More than a third of older Australians worry about money at least once a week, with nearly one in five fretting about it every single day.
On the flipside, more than a quarter of Aussies aged 50-plus rarely or never worry about money at all.
The surprising insights come from Mortgage Choice, which teamed up with Core Data to find out what Australians think about their finances. Overall, fewer older people report having daily worries about money than the general population – as a group, 24.2 percent of people report worrying about money on a daily basis, against 18.2 percent of the 50-plus demographic – and at 26.4 percent, more older people have the luxury of rarely or never being concerned by their cashflow, compared to just 18.3 percent of the broader population.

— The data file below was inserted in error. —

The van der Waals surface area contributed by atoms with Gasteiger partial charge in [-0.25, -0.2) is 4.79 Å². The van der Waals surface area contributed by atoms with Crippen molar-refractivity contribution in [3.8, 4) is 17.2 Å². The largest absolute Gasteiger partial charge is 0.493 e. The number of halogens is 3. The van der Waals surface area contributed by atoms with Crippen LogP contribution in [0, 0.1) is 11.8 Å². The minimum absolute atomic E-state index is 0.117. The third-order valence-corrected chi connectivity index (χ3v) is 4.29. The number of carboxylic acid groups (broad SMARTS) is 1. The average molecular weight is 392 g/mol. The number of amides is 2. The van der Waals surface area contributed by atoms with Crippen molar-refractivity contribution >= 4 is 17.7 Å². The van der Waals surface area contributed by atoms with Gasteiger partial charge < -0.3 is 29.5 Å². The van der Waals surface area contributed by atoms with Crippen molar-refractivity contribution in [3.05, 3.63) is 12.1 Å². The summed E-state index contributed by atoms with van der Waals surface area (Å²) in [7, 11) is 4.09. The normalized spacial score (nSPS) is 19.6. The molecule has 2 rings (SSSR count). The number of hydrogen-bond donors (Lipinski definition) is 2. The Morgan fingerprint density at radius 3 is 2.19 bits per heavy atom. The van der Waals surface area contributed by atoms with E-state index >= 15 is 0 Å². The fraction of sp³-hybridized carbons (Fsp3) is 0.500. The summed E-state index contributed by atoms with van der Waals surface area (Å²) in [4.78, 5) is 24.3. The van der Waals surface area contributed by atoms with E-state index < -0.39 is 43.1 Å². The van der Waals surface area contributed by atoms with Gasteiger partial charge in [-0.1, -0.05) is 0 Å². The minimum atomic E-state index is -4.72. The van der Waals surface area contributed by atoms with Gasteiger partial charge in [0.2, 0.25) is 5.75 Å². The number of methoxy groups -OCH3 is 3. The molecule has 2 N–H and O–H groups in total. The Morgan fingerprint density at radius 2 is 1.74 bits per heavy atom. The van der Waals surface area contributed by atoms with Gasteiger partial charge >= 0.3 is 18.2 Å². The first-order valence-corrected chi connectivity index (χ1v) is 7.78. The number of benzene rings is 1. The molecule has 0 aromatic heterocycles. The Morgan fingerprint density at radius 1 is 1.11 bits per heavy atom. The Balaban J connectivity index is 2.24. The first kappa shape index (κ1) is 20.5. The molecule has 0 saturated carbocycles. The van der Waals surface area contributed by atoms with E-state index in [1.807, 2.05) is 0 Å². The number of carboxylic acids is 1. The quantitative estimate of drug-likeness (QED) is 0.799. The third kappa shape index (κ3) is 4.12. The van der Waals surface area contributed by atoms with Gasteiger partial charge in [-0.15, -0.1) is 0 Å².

Mortgage Choice CEO John Flavell told Starts at 60 that the 50-plus age group was less likely to take on new debt and more likely to earn a higher wage, which was why a large number of people had no money worries.
“That said, more than one-third of all Australians did say that they worried about their money at least once a week,” Flavell said. “This is still a startling statistic.”
Perhaps more worrying, though, is the 2.2 percent of people aged 50-plus who admit they “avoid thinking about [money] even though I should”.
Flavell reckoned this was the worst way of dealing with financial issues.
“As the old adage goes, ‘don’t put off til tomorrow, what you can do today’,” he said. “We should look at ways to improve our financial situation today, instead of putting it off and worrying about it tomorrow.”